A better quality trailer with stronger components and maintained in better condition is less at risk from a high snow load than a cheaper-quality, deteriorating trailer. Another factor is its location. For example, I move my trailer into the back yard each winter so that I can easily plow my driveway of snow. I place the trailer close to my rear deck and can easily see and reach the roof.

A few years ago, the Northeast received much snow in quick succession with storms every few days delivering 6 - 10 inches each time. The snow accumulated quickly and I used a push broom to keep the trailer's roof clear throughout the winter. I found snow removal easier when I kept up with it and more difficult if I let the snow accumulate and compact.

I don't know whether or not the accumulated snow load would have collapsed the roof had I done nothing. But I certainly slept better at night knowing I was keeping the weight on the roof down to reasonable levels throughout that period of frequent storms. Therefore, if you're in such a location where winter storms can bring large and frequent droppings of snow, placing your trailer in a location where you can reach its roof will allow you to keep the weight on the roof to manageable levels.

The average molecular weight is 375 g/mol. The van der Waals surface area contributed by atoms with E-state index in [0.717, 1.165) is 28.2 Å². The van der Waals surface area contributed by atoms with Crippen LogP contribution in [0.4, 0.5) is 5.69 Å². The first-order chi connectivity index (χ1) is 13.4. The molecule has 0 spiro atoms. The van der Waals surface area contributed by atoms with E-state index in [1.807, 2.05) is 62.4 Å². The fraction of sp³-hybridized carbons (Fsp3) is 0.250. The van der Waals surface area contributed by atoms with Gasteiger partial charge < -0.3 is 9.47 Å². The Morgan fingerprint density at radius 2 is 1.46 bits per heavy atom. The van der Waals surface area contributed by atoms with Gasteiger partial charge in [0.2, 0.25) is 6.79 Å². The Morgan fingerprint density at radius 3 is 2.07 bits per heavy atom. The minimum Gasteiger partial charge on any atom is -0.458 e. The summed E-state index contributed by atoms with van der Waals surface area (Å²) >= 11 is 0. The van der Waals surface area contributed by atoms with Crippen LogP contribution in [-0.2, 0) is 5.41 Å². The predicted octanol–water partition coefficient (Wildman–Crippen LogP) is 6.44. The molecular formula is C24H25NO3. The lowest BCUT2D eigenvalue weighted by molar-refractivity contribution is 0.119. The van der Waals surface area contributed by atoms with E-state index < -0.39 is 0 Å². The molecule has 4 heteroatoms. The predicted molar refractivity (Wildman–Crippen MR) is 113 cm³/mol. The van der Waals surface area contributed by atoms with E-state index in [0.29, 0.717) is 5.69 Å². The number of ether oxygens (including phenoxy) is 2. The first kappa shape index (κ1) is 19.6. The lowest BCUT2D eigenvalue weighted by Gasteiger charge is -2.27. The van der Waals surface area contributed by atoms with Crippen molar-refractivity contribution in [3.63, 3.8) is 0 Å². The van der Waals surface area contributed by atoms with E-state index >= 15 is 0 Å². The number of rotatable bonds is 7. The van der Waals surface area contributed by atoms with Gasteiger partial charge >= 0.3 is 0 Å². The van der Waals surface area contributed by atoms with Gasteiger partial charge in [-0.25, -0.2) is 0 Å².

One more thing: don't place your trailer under a tree or too close to a building where heaps of snow can fall off or come sliding down onto your trailer — that's likely a sure recipe for a collapsed roof. And branches breaking off of a tree from the weight of heavy snow or ice is another risk. The best location for a trailer is probably inside a strong barn or other building, but in the absence of that option, a wide open space with access to the roof is likely the next best choice.


I've recently read a book that impressed me as having good information about barn design as well as enjoying the read. While horse barns are obviously built to stable horses, few incorporate current learning and clever design to promote the horse's actual health. This architect does incorporate such tenets and describes some of his designs in his book. I've prepared a review of the book for your elucidation and enjoyment. The book is entitled, Healthy Barns by Design and clicking on its title will take you to the review.

One more thing: if you're designing your own barn, I again want to advocate the benefits of larger stalls. I discuss in this forum frequently and coincidentally wrote about it two days ago in the prior post as I responded to a reader's question. I've paraphrased the salient portion below:

There's significant benefit in making the stalls larger than the standard 10' x 10' sizes we see so often. Stalls at least 12 x 12, 10 x 14, or even a little larger provide work-saving and cost-saving advantages. Horses in larger stalls are better able to move around and will also more intentionally use one corner as their bathroom away from their feeding area. That means less work for you because waste products are not strewn around the stall as it is when the stall is small. It also means that you'll use less bedding because you'll only have to remove and replace that which is soiled in the corner the horse chose to use as his or her bathroom.